Scriptwriter's Shed

The joy, the pain, and the long journey from script to screen.

Archive for the month “August, 2010”

Writing – it’s a love/hate relationship.

Well, that’s it… it’s finished.

I’ve written, rewritten and tweaked as much as I possibly can and it’s finally all over. On and off it’s taken me close to a year to get my 90 minute screenplay to a standard I’m satisfied with – although I’m not ‘actually’ satisfied, you understand. That would be silly.

Around about the time I’d finished the fourth draft, I suddenly became trapped in a continuous state of both loving and hating everything about my script: the characters, the story, the plot, the dialogue… even the way it looked on the page.

My brain went into meltdown, I ate myself half to death with junk food and I began reading the script to the dog and asking him whether he thought it sounded OK (mostly, he was quite impressed). It was at this point I realised I could do no more.

Now, as I sit writing this blog post – wearing the jumper I’ve knitted from the hair torn from my scalp – I’m reflecting on whether it was all worth it. All that torture… the desperate soul-searching… the late nights… the early mornings… the feeling that I was about as much use as a steaming heap of rabbit droppings… the fear that no-one will ever show so much as a passing interest in what I’ve written anyway… was it worth all that?

YES, by *ecky thump, yes it was!! It was worth every single torturous second.

As I typed “THE END” at the bottom of the script and closed down the page, the immense relief I felt at having seen the project through to the bitter end set me on an incredible high. It may not be perfect… it may not even be all that good… but it’s as perfect and as good as I can make it, and that alone feels like a huge achievement.

The biggest thrill of all, though, came when I sat in my chair this morning and fired up my laptop.

After months of self-doubt and wondering whether this path was really the right one for me, I felt excited about writing again. The kind of ‘unknown’ excitement that I haven’t felt for quite some time. I opened up my ‘ideas’ page and my mind began to race. New focus… new ideas… new characters… new stories… the possibilities are endless.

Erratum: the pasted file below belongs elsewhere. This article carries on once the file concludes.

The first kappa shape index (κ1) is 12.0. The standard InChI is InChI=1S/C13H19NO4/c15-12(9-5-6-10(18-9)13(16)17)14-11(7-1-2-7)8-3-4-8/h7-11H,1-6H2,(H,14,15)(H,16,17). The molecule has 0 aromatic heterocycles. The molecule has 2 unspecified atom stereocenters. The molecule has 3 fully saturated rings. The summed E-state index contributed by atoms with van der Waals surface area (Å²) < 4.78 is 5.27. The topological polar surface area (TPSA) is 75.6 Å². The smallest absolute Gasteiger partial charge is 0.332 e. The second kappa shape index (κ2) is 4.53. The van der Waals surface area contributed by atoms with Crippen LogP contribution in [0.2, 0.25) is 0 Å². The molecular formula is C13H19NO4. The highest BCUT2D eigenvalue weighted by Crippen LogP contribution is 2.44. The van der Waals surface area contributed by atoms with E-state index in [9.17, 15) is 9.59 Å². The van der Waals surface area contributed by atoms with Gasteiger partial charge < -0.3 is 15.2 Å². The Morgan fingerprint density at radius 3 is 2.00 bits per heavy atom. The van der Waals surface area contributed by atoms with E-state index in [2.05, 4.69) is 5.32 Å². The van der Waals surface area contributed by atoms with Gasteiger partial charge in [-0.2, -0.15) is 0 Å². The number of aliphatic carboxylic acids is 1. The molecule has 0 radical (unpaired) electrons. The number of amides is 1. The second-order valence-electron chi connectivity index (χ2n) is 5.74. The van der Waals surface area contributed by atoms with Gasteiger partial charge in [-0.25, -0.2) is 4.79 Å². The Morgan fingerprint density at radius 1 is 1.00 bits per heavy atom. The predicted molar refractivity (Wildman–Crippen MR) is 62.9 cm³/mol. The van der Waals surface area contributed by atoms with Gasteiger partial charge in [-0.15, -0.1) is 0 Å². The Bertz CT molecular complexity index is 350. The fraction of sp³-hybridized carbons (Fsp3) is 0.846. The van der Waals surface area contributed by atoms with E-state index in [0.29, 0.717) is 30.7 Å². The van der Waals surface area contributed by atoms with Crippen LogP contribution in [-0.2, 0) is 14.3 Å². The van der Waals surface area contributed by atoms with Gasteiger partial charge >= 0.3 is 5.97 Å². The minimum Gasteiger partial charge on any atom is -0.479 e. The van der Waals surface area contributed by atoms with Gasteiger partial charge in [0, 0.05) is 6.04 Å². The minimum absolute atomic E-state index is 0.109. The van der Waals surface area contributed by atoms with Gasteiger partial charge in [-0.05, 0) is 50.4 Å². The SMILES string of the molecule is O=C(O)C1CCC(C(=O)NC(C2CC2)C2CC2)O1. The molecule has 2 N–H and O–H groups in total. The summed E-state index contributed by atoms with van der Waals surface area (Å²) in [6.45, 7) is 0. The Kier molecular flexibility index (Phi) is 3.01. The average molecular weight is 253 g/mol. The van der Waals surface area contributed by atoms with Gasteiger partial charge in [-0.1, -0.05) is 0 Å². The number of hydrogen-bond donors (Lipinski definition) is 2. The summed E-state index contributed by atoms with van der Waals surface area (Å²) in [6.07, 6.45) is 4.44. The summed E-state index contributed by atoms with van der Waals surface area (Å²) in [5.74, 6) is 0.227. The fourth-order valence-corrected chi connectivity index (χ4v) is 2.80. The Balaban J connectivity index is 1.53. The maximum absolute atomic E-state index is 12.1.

And that’s the great thing about being a writer… the possibilities are always endless.

* Special thanks to The Goodies for introducing me to the words “Ecky Thump” when I was six years old:

http://www.youtube.com/watch?v=TJxGi8bizEg&feature=search

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Hurray for Script Readers!

15 long months later and I’m back to write my second blog post. One blog post a year is better than none at all, right?

I’ve completed the final draft of my screenplay and I’m now filling my hours ‘tweaking’ the hell out of it. I thought the definition of  ‘tweak’ was to make small adjustments. I’ve been making these small adjustments for what feels like weeks. However many times I read the script through, there is ALWAYS a way to improve it.

I’ve been reading a lot of writers’ blogs lately, and soaking up the combined wisdom of those I respect has encouraged me to analyse my script to within an inch of its life.

This is the third full-length screenplay I’ve written. The first was when I was 14. The second was last year. The former was dire, the latter, much better – receiving both positive and negative comments from BBC Writersroom.

The Writersroom rejection really hit home, but in a good way. Why? Because, when I reread my script, I agreed with every negative comment the script reader had made – AND the positive ones, of course. It became immediately clear that good script readers DO know what they’re talking about ( after all, she did say the script had been created by an intelligent mind). Things about my script that I hadn’t even noticed suddenly became blindingly obvious.

So, if you’re a new writer, don’t see negative feedback as a personal attack on you or your script; see it as a way of improving your writing and making your scripts and your characters better and stronger.

I also encourage you to read, read, read as many blogs of script readers and writers as you can cram in. The posts they so kindly take the time to write are an invaluable source of information.

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